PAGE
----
- record clearances given to aircraft. This is done by writing pre-defined symbols (e.g. arrows for climb and descent) and other short pieces of information (e.g. levels). The symbols to be used as well as the rules for moving the strips within the controller working position are described in the operation manuals.
- represent the air situation. Flight progress strips are placed in a special way to give the controller an idea about the relative position of aircraft. Different strip bays may be used, e.g.
- for the CTR, there may be bays for flights on the apron, on the taxiways, in the aerodrome traffic circuit, being cleared to enter the active runway(s), etc.
- for the en-route environment, flight strips may be placed in different bays, e.g. one for eastbound traffic and another for westbound, or one for each airway, or one for each flight level, etc.
Strips being in the same strip bay are then sorted by some criteria, e.g. estimated time, level, etc.
Aircraft position determination and position updates are made by either pilot reports or visual observations, the latter being applicable in the CTR or on the manoeuvring area by tower and ground controllers. Position reports are also used to update the estimates for next points on the route.
Position estimates are then used to determine if there is a conflict between aircraft being at the same level and also for issuing clearances for level changes.
- Two aircraft are maintaining different levels, therefore there is no conflict between them.
- Two aircraft are maintaining the same level. Their position estimates over the same waypoint are compared, and if the time difference is less than the prescribed minimum, action must be taken by the controller, for example:
- one of the aircraft will need to change the level so that vertical separation is applied, or
- one of the aircraft makes an orbit for delay, so that the applicable time minimum is achieved, or
- the speeds of the aircraft are adjusted in such a way that a lower separation minimum is applicable.
Note: the list of possible controller actions is not exclusive.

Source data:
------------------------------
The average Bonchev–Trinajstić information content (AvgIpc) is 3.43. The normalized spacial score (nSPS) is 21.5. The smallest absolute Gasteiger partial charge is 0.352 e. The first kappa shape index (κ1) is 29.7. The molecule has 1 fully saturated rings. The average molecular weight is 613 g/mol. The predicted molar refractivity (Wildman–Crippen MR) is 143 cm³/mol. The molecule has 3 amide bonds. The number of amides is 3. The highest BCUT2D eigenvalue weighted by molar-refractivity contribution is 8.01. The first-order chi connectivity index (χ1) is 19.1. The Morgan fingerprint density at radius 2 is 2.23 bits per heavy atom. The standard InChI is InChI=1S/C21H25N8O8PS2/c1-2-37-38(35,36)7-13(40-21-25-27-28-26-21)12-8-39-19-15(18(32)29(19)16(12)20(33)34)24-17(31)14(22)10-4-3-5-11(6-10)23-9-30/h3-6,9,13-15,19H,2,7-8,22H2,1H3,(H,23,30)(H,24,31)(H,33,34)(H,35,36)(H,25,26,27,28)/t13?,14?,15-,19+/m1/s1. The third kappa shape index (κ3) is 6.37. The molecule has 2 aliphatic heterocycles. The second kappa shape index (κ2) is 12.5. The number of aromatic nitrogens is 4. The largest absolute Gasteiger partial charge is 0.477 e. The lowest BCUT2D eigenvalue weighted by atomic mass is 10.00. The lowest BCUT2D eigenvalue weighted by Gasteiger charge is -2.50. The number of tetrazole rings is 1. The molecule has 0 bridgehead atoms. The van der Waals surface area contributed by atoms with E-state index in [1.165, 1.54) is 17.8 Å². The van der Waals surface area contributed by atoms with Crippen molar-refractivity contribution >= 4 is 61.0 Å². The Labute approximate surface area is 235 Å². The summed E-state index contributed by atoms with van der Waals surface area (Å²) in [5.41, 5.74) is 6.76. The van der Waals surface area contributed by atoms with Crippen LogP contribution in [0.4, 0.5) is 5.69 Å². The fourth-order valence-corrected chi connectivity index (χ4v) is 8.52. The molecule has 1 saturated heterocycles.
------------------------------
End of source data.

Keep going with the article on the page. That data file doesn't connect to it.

- Two aircraft are maintaining different levels but the lower one requests to climb to a level above the upper one. The controller compares the position estimates and determines the appropriate horizontal sepration to be used for the period of time when vertical separation would not exist. The climbing aircraft will also be required to report passing or reaching the level that is 1000 ft above the other one.
Accidents and Incidents
On 12 May 2019, a Boeing 737-800 making its second procedural ILS approach to runway 25 at Reus came into conflict with an opposite direction light aircraft as the latter approached one of the designated VFR entry points having been instructed to remain well above the altitude which normally ensures separation of IFR and VFR traffic. The collision risk was resolved by TCAS RA promptly followed by the 737. The Investigation concluded that limiting the TWR radar display to the ATZ for controller training purposes had resulted in neither the trainee controller nor their supervisor being aware of the risk.
On 5 September 2015, a Boeing 737-800 cruising as cleared at FL350 on an ATS route in daylight collided with an opposite direction HS 125-700 which had been assigned and acknowledged altitude of FL340. The 737 continued to destination with winglet damage apparently causing no control impediment but radio contact with the HS 125 was lost and it was subsequently radar-tracked maintaining FL350 and continuing westwards past its destination Dakar for almost an hour before making an uncontrolled descent into the sea. The Investigation found that the HS125 had a recent history of un-rectified altimetry problems which prevented TCAS activation.
On 31 March 2012, after the implementation of contingency ATC procedures for a period of 5 hours due to controller shortage, two Garuda A330 aircraft which had been transiting an associated Temporary Restricted Area (TRA) prior to re-entering controlled airspace were separately involved in losses of separation assurance, one when unexpectedly entering adjacent airspace from the TRA, the other when the TRA ceased and controlled airspace was restored. The Investigation did not find that any actual loss of separation had occurred but identified four Safety Issues in relation to the inadequate handling of the TRA activation by ANSP Airservices Australia.
On 2 August 2007, a Fokker F50 on an ILS approach to Maastricht in IMC came into close proximity inside the CTZ with an unseen light aircraft which had failed to comply with its Special VFR transit clearance. The Investigation found that the transiting aircraft had come within 0.14nm / 260 metres of the opposite direction F50 at a similar altitude without either aircraft having sight of the other, and that the Harvard had been wrongly assumed by ATC to be a helicopter after an initial lack of call sign prefix clarity on first contact had not been positively resolved.
ICAO Doc 4444 PANS-ATM